Been poking around on TV Tropes again. That thing will eat your brain, I swear. Misha Collins has a Creator page, for obvious reasons -- writers/actors who have a huge online following tend to get them first -- but it unfortunately makes him look rather more bonkers than he actually is. Which is saying something.

The problem with TV Tropes is that, since the thing is done in a bullet-point format that requires parsimony in examples, you lose a lot of context. Sometimes the intro block puts it back; Noel Fielding's page makes it a point to note that, while he's weird as hell and best known for playing a flashy idiot, he personally is quite bright and knows exactly what he's doing. Collins' page doesn't. It appears to be filled in mainly by the tumblr/Twitter crowd, which means that the writer(s) assume you know which parts are snark and which aren't.

The page is generally accurate, plus or minus things that are a matter of opinion, but a lot of them lack clarification. The note about Sesquipedalian Loquaciousness ("He tends to off-handedly use hundred-dollar words in his interviews.") is correct, but listing it under that particular heading gives the impression that he's rummaging around in his internal thesaurus for things and keeps coming up with the collegiate vocabulary because he thinks it sounds right. He's not. It comes up in cases where the fancy wording is literally the only correct way to express what he wants to say. There's no such thing as a simple non-technical synonym for "polyglot" or "quintile". When he does use them, he treats them as common everyday vocabulary, which they probably are, in his house. The first example, f'r instance, comes from him picking on Sebastian Roché at one of the Jus In Belo conventions in Europe. Roché -- who is something like Scottish-French, and has a list of languages about like mine -- was catching questions in Italian or Spanish, in between teaching the audience bits of off-color French, and at one point Collins snarked that his "polyglot thing" wouldn't fly so well in the States.

The note about Doing It For The Art is also technically accurate, but probably better stated as Doing It For The Curiosity. There's an xkcd cartoon about the difference between normal people and scientists which is also broadly applicable to people in the social sciences. There are some different approaches to this; traditional anthropologists tend to hang back and ask discreet questions about The Button and its significance, where the aversion to pressing it comes from, and what the supposed results of pressing it would be. Sociologists will generally ask enough questions to ascertain that pressing The Button will not end the world or get them arrested -- if they're smart, anyway -- and then sidle up to the damn thing and slam a hand down on it, then step back and watch the result.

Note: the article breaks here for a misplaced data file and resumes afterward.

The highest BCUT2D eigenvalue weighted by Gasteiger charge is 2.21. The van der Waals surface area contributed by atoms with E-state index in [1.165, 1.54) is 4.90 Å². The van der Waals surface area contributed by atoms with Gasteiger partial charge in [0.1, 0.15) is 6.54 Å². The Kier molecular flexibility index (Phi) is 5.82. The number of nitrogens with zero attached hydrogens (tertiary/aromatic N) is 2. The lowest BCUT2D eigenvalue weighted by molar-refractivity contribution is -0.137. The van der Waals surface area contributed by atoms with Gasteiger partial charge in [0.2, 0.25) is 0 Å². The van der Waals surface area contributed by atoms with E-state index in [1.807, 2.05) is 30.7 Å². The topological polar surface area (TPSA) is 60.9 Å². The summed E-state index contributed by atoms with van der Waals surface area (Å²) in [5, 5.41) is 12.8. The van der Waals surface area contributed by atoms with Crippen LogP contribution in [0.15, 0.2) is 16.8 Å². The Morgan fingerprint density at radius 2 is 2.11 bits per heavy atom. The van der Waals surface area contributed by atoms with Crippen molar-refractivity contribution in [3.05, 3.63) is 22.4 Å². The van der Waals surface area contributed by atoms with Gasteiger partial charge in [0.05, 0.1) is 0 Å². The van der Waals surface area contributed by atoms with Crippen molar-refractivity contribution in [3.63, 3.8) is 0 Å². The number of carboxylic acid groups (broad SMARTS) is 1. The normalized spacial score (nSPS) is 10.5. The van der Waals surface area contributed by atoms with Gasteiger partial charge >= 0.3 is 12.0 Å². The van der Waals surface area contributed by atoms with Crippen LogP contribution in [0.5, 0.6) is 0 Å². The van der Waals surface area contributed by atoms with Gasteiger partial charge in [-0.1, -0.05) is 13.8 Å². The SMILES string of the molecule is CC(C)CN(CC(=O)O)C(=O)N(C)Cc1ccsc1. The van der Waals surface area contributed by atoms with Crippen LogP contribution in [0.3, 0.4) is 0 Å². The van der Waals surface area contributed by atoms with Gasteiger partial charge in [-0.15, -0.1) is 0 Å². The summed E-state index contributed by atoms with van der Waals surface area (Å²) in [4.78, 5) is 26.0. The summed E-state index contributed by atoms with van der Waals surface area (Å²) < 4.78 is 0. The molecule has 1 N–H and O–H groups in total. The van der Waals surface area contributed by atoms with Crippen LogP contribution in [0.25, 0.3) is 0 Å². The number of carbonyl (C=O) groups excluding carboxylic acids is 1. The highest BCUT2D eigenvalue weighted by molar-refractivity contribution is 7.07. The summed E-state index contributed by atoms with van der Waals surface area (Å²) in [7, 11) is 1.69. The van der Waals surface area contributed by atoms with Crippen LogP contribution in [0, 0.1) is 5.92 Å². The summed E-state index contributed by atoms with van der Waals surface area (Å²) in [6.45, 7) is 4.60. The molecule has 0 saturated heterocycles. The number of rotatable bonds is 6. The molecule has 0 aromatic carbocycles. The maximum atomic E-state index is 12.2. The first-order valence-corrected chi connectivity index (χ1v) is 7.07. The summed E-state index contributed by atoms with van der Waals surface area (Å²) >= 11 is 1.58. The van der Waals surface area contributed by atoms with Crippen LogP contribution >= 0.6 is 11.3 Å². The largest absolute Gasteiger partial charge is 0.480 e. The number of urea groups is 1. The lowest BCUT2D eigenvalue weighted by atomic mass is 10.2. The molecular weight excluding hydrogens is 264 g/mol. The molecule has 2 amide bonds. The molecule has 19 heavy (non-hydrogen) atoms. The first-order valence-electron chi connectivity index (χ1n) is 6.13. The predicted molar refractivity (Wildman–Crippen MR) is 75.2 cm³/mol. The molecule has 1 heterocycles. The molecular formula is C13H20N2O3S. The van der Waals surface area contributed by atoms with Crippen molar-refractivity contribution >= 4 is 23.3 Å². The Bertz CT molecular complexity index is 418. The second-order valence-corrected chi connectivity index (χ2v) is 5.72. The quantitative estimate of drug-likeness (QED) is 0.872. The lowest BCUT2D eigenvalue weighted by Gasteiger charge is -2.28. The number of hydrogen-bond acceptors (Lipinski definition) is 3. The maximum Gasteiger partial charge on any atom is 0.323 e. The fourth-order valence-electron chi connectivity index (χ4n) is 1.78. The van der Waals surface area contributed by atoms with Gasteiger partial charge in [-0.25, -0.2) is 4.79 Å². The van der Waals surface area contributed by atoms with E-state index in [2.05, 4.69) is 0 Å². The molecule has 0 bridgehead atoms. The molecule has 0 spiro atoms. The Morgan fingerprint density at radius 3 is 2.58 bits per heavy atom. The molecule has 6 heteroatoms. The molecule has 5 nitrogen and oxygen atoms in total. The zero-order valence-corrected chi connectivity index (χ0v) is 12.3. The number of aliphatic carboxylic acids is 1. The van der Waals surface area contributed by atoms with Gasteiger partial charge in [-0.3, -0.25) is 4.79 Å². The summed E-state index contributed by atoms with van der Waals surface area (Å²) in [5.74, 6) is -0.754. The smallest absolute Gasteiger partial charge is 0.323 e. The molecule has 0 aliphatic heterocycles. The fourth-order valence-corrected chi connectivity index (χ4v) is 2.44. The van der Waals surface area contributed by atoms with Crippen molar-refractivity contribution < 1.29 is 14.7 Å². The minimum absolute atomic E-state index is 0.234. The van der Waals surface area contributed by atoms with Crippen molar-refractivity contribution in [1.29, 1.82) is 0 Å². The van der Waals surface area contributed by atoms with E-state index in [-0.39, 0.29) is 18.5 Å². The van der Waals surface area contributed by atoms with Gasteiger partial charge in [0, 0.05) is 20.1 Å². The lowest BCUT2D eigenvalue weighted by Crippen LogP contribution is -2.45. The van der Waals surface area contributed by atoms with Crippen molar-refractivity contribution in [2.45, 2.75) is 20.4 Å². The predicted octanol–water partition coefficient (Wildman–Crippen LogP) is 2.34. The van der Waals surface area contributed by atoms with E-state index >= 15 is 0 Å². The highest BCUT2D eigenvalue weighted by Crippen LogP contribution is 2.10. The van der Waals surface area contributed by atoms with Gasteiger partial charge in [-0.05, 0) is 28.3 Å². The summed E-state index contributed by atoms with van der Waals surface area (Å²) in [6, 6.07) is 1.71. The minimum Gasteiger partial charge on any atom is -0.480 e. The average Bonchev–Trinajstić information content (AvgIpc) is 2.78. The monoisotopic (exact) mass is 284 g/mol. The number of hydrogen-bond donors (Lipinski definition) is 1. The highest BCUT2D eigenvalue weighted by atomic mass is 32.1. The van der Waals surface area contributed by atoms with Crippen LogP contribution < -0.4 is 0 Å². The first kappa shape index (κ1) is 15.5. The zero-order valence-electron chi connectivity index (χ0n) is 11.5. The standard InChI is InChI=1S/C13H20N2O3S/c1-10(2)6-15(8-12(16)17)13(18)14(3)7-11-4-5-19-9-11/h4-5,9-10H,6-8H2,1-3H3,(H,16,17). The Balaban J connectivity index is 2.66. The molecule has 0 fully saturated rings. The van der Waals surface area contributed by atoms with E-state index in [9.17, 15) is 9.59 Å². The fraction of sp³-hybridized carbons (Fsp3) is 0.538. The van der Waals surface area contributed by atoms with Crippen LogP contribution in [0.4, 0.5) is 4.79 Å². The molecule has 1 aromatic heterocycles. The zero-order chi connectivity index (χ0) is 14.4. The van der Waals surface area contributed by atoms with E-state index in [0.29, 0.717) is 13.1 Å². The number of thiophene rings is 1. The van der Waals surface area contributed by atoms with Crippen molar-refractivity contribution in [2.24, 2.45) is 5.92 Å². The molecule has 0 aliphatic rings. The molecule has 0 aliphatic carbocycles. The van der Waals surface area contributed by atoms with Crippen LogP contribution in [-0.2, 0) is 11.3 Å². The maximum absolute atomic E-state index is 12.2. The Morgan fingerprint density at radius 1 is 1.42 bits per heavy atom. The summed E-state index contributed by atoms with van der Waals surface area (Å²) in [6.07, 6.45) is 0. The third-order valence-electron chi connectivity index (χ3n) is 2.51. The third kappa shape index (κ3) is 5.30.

Collins is very much on the sociologist-y end of that, to the point where I've seen his interactions referred to as "trolling". This bugs me. "Trolling" must have a different definition on Twitter/tumblr than the one I'm used to, because by classical internet standards, few if any of the things he does are even arguably trolly in nature. (Traditionally, "trolling" is posting things on Usenet or a phpBB specifically designed to cause trouble -- "let's you and him fight," basically. The quintessential example is any political statement comparing a modern politician to the Nazis. Trolling is generally taken to be a specifically mean-spirited activity; posting something that's harmlessly ridiculous to see if people will engage with you is not, per se, denigrated on the internet.) It's generally closer to what I'd call "culture jamming", although that phrase in itself suggests a lot more direction to the activity than I think he has.